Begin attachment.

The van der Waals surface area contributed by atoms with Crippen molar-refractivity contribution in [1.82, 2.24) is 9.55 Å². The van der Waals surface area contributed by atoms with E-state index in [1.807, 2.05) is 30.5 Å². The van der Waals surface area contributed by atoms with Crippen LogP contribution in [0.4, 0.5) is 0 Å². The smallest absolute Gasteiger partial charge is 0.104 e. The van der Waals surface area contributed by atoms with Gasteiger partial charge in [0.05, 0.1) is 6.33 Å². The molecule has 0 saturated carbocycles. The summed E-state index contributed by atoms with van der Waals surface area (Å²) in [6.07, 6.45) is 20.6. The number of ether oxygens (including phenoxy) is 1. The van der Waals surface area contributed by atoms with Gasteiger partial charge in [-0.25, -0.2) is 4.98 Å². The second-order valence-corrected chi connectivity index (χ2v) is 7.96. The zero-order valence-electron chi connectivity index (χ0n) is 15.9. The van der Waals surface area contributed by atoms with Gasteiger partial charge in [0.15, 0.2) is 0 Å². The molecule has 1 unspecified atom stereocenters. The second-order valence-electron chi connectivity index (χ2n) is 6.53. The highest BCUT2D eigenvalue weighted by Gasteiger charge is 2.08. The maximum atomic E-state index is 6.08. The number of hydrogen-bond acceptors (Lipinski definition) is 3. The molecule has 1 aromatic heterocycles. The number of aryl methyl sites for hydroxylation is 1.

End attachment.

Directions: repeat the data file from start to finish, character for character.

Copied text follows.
The van der Waals surface area contributed by atoms with Crippen molar-refractivity contribution in [1.82, 2.24) is 9.55 Å². The van der Waals surface area contributed by atoms with E-state index in [1.807, 2.05) is 30.5 Å². The van der Waals surface area contributed by atoms with Crippen LogP contribution in [0.4, 0.5) is 0 Å². The smallest absolute Gasteiger partial charge is 0.104 e. The van der Waals surface area contributed by atoms with Gasteiger partial charge in [0.05, 0.1) is 6.33 Å². The molecule has 0 saturated carbocycles. The summed E-state index contributed by atoms with van der Waals surface area (Å²) in [6.07, 6.45) is 20.6. The number of ether oxygens (including phenoxy) is 1. The van der Waals surface area contributed by atoms with Gasteiger partial charge in [-0.25, -0.2) is 4.98 Å². The second-order valence-corrected chi connectivity index (χ2v) is 7.96. The zero-order valence-electron chi connectivity index (χ0n) is 15.9. The van der Waals surface area contributed by atoms with Gasteiger partial charge in [0.15, 0.2) is 0 Å². The molecule has 1 unspecified atom stereocenters. The second-order valence-electron chi connectivity index (χ2n) is 6.53. The highest BCUT2D eigenvalue weighted by Gasteiger charge is 2.08. The maximum atomic E-state index is 6.08. The number of hydrogen-bond acceptors (Lipinski definition) is 3. The molecule has 1 aromatic heterocycles. The number of aryl methyl sites for hydroxylation is 1.